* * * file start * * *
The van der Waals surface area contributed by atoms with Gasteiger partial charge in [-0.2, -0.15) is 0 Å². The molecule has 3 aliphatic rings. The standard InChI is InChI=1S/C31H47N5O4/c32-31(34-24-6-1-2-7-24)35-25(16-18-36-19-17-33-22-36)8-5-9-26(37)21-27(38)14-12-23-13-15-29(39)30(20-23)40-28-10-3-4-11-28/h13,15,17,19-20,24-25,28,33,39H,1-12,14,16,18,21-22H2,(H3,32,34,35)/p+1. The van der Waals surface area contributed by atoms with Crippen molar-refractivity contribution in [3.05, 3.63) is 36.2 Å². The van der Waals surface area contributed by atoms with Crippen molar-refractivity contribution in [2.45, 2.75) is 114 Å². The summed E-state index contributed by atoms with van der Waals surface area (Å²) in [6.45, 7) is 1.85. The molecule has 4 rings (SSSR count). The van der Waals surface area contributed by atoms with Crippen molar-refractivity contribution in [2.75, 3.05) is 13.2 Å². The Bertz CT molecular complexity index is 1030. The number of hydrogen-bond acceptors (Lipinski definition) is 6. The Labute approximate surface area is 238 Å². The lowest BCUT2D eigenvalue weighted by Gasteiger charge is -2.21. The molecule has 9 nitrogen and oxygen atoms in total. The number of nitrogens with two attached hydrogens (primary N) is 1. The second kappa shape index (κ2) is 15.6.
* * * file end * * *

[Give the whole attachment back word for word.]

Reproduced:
The van der Waals surface area contributed by atoms with Gasteiger partial charge in [-0.2, -0.15) is 0 Å². The molecule has 3 aliphatic rings. The standard InChI is InChI=1S/C31H47N5O4/c32-31(34-24-6-1-2-7-24)35-25(16-18-36-19-17-33-22-36)8-5-9-26(37)21-27(38)14-12-23-13-15-29(39)30(20-23)40-28-10-3-4-11-28/h13,15,17,19-20,24-25,28,33,39H,1-12,14,16,18,21-22H2,(H3,32,34,35)/p+1. The van der Waals surface area contributed by atoms with Crippen molar-refractivity contribution in [3.05, 3.63) is 36.2 Å². The van der Waals surface area contributed by atoms with Crippen molar-refractivity contribution in [2.45, 2.75) is 114 Å². The summed E-state index contributed by atoms with van der Waals surface area (Å²) in [6.45, 7) is 1.85. The molecule has 4 rings (SSSR count). The van der Waals surface area contributed by atoms with Crippen molar-refractivity contribution in [2.75, 3.05) is 13.2 Å². The Bertz CT molecular complexity index is 1030. The number of hydrogen-bond acceptors (Lipinski definition) is 6. The Labute approximate surface area is 238 Å². The lowest BCUT2D eigenvalue weighted by Gasteiger charge is -2.21. The molecule has 9 nitrogen and oxygen atoms in total. The number of nitrogens with two attached hydrogens (primary N) is 1. The second kappa shape index (κ2) is 15.6.